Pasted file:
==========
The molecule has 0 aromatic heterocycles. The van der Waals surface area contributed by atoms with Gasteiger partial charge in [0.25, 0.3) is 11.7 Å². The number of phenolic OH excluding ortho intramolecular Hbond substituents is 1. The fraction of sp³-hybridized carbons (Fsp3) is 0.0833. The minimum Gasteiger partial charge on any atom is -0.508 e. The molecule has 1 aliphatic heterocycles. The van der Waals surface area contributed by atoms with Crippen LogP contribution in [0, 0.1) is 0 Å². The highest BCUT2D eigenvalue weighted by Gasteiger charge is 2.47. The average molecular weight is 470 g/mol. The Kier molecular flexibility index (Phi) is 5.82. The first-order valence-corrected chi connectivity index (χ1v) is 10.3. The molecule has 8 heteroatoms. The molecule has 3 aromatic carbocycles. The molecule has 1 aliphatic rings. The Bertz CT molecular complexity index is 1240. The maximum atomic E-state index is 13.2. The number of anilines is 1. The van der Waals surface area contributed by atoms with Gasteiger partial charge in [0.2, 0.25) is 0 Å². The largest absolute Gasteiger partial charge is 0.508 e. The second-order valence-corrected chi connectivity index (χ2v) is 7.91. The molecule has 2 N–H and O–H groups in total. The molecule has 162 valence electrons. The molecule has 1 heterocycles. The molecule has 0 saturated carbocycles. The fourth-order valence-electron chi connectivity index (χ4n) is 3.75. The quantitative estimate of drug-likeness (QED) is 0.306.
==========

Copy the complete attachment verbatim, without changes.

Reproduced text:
The molecule has 0 aromatic heterocycles. The van der Waals surface area contributed by atoms with Gasteiger partial charge in [0.25, 0.3) is 11.7 Å². The number of phenolic OH excluding ortho intramolecular Hbond substituents is 1. The fraction of sp³-hybridized carbons (Fsp3) is 0.0833. The minimum Gasteiger partial charge on any atom is -0.508 e. The molecule has 1 aliphatic heterocycles. The van der Waals surface area contributed by atoms with Crippen LogP contribution in [0, 0.1) is 0 Å². The highest BCUT2D eigenvalue weighted by Gasteiger charge is 2.47. The average molecular weight is 470 g/mol. The Kier molecular flexibility index (Phi) is 5.82. The first-order valence-corrected chi connectivity index (χ1v) is 10.3. The molecule has 8 heteroatoms. The molecule has 3 aromatic carbocycles. The molecule has 1 aliphatic rings. The Bertz CT molecular complexity index is 1240. The maximum atomic E-state index is 13.2. The number of anilines is 1. The van der Waals surface area contributed by atoms with Gasteiger partial charge in [0.2, 0.25) is 0 Å². The largest absolute Gasteiger partial charge is 0.508 e. The second-order valence-corrected chi connectivity index (χ2v) is 7.91. The molecule has 2 N–H and O–H groups in total. The molecule has 162 valence electrons. The molecule has 1 heterocycles. The molecule has 0 saturated carbocycles. The fourth-order valence-electron chi connectivity index (χ4n) is 3.75. The quantitative estimate of drug-likeness (QED) is 0.306.